Florin Daniel Lascau was himself a world champion in 1991 but since then he has made a point of collecting knowledge and experience in all areas of judo, way beyond the competitive track. Today he is IJF Head Refereeing Director having moved recently from his role as Sport Director. Mr Lascau is now heavily involved with the refereeing rules and regulations and the training of the world’s best referees and those aspiring to be and he offers his analysis of day 1 in Antalya.

“Taking into consideration the experiences we had at the first World Judo Tour events of the year, we continue with the application of the rules. The first point today is regarding the breaking of grips. We have had a good performance from the referees and here I mean that in the case where an athlete has broken a grip and then held immediately without separation, the referees let the action continue. The opposite was also true, that where athletes broke one or both grips and separated from their opponent, shido was applied correctly. As a consequence, after the first hours of competition we have seen more and more kumi-kata engagements with breaking grips but keeping contact with the opponent.

The second point for the day is the recognition of counter techniques versus jumping or rolling over. Scores have been awarded when legitimate techniques could be recognised as the key reason uke landed in a scoring position. In the case of actions where the judoka who was attacked initially simply jumped or rolled over, without applying any Kodokan technique or variation of, the contest continued using the advantage of position in ne-waza but without the action being considered for scoring purposes in tachi-waza. This is a very important distinction and it has been monitored well today.”

Each category provided interest and for many different reasons.

“The -48kg category had a lot of surprises. From the seeded athletes only 1 arrived at the rostrum: Nikolic of Serbia. She used a very nice kata-sangaku to turn and hold for ippon, a sharp technique that has been well drilled. The ura-nage of the Spanish judoka to beat a very strong Melanie Legoux Clement (FRA) in the bronze medal contest, was so well timed, a throw really produced from feeling and it was rewarded with a bronze medal. In the final we had the two Mongolians, old versus new, with experience winning today.

Bavuudorj (MGL) beats Legoux Clement (FRA) in the -48kg semi-final

At -60kg Yang (TPE) arrived as an Olympic medallist and he confirmed his high quality judo, using a variety of ashi-waza techniques, well suited to his physique. In the same group we had new and old from Georgia, with the 2019 world champion reaching the silver medal but the younger entrant not making progress, disqualified for using the head to throw. Again the new versus old battle among domestic rivals seems to be significant.

The -52kg category presented two Olympic medallists: Giles (GBR) did not make the final block but her Italian counterpart, Giuffrida, did. The two bronze medal matches didn’t bring spectacular judo, with a lot of shido but the final was very open with a score from Keldiyorova (UZB) early on, but experience and consistency came through with an equalising waza-ari and then Ippon from Pupp (HUN). Seven out of the 8 top seeds stayed in the top 8 at the end of the day showing general consistency among this group of athletes. The younger ones have some work to do to dethrone them.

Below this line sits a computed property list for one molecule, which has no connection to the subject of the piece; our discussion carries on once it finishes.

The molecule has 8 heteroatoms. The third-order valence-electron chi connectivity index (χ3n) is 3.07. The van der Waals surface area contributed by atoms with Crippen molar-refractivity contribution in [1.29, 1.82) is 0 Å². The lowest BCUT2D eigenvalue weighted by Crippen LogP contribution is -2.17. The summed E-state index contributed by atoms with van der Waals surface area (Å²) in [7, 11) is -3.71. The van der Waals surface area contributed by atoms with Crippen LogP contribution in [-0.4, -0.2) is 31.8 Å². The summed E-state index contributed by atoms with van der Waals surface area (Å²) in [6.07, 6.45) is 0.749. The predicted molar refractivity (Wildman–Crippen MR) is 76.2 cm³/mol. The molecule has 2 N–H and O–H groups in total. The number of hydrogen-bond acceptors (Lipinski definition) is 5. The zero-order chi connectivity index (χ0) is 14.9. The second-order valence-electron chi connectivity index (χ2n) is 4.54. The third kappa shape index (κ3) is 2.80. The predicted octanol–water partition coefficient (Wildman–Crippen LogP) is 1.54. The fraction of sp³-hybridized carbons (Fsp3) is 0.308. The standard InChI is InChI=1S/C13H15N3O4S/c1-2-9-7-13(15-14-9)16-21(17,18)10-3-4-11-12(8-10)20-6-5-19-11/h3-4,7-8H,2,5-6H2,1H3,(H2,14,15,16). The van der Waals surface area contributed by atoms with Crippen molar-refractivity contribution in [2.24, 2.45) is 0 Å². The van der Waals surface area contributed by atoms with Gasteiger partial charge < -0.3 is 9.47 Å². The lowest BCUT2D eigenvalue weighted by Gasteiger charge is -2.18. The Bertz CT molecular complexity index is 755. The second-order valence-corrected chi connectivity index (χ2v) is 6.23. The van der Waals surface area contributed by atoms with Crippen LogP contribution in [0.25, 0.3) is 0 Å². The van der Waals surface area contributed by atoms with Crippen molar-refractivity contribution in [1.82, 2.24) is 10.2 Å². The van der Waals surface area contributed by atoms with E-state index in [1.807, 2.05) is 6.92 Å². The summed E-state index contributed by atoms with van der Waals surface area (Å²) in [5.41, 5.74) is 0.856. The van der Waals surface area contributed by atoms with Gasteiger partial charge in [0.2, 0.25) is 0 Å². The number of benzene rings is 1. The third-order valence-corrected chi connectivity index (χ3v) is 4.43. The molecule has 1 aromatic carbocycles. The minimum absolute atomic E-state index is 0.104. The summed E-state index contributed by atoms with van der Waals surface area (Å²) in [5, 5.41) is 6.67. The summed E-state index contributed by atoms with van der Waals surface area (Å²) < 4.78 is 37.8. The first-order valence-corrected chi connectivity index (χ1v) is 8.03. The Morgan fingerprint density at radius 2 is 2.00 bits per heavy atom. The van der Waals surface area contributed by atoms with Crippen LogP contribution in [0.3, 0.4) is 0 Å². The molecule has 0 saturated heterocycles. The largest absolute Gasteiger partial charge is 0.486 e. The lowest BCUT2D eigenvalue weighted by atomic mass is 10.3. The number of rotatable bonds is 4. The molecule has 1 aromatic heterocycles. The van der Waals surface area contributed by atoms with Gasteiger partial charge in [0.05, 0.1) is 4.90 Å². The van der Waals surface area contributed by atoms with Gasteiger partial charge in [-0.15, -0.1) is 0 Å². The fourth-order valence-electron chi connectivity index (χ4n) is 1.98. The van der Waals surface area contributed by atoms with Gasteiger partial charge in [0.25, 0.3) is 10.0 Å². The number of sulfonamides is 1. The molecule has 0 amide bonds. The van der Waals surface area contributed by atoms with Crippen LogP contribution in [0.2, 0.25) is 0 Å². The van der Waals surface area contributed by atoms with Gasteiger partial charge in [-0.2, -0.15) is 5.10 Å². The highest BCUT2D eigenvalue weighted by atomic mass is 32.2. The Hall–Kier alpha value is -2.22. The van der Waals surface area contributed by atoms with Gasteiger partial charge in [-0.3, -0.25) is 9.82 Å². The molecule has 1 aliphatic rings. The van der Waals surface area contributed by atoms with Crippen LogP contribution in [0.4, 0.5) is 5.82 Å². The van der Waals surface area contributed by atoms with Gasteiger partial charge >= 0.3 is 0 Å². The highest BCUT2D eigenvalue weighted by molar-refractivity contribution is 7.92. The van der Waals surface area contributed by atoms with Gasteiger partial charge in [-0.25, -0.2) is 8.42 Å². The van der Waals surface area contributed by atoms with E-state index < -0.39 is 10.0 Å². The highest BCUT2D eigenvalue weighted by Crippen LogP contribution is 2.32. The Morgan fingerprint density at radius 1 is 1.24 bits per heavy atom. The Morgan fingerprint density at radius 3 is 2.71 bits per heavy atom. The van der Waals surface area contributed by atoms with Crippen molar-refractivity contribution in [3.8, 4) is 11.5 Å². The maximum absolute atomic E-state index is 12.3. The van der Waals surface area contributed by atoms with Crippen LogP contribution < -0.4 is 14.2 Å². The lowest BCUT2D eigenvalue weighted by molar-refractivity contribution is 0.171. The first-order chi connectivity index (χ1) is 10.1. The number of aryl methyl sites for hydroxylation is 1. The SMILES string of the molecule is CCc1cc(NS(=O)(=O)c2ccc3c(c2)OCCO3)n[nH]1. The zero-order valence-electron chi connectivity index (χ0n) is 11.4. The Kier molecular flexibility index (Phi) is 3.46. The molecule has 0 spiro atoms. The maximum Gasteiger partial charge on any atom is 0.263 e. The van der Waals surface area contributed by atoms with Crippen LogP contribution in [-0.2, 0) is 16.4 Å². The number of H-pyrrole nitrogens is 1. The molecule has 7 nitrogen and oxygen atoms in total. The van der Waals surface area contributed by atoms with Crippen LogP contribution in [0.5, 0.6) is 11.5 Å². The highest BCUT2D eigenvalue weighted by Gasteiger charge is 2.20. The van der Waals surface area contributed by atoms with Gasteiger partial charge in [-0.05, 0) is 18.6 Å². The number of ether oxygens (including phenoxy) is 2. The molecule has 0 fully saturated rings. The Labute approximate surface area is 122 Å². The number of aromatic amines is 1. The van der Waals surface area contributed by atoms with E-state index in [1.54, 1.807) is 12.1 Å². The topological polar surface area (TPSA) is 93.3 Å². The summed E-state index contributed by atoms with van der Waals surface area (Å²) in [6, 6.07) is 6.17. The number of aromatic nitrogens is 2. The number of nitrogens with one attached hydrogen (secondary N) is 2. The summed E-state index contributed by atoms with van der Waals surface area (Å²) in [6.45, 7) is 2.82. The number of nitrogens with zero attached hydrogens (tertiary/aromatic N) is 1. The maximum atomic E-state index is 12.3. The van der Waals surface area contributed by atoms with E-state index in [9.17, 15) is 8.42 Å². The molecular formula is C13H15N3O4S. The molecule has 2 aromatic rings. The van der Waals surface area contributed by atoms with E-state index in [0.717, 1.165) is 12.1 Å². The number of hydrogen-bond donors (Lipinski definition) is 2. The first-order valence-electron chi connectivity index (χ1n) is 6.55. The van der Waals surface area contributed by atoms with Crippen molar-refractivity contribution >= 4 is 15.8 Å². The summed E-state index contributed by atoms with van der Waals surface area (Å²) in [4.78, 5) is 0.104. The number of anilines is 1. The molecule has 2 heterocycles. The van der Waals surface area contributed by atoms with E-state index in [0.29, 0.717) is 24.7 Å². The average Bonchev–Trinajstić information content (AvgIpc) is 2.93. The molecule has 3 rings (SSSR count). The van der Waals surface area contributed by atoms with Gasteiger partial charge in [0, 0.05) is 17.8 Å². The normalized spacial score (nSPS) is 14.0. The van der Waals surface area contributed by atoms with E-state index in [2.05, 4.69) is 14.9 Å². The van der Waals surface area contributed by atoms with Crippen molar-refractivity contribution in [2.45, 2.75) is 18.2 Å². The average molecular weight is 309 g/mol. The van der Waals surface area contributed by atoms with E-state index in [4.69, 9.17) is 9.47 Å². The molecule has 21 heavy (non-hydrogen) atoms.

Pupp (HUN) on winning form

-60kg Olympic bronze medallist in Tokyo last summer, Smetov (KAZ), having moved to -66kg recently, is showing how tough it is to move categories. Even a competitor as skilled and experienced as him couldn’t escape the preliminaries.

At -66kg Nurillaev (UZB) gave us a fantastic display of ne-waza, winning with kansestsu-waza to take the bronze against Yondonperenlei (MGL). The Uzbek’s skills on the floor were so positive that it was easy for the referees to reward such actions with time and eventually the medal. The final of the category should have yielded a similar technical level, between the world number 1 Vieru (MDA) and a particularly well prepared Lima of Brazil but the technical values of each were negated by the other. Shido came into play and Vieru proved his ranking.

For one category to have two world champions from the same country is quite something and this was the case for Canada and the -57kg group. Klimkait showed her consistency, winning by ippon in the final against a strong Olympic medallist, demonstrating that her tokui-waza, the seoi-nage, is becoming stronger and stronger, improving from weak attacks to stronger attacks. Lima (BRA) gave a good account of herself, showing her ability to attack simultaneously with Monteiro throughout, eventually winning with the kosoto-gari.

Jessica Lima, world ranking 94, on her way to bronze

We can conclude the day saying that the contests of the final block were decided by judo in both tachi-waza and ne-waza but also by tactics, kumi-kata and shido. I strongly believe that this first day is a continuation of the pathway with athletes and coaches still reacting to and adapting to the new rule updates.”

See also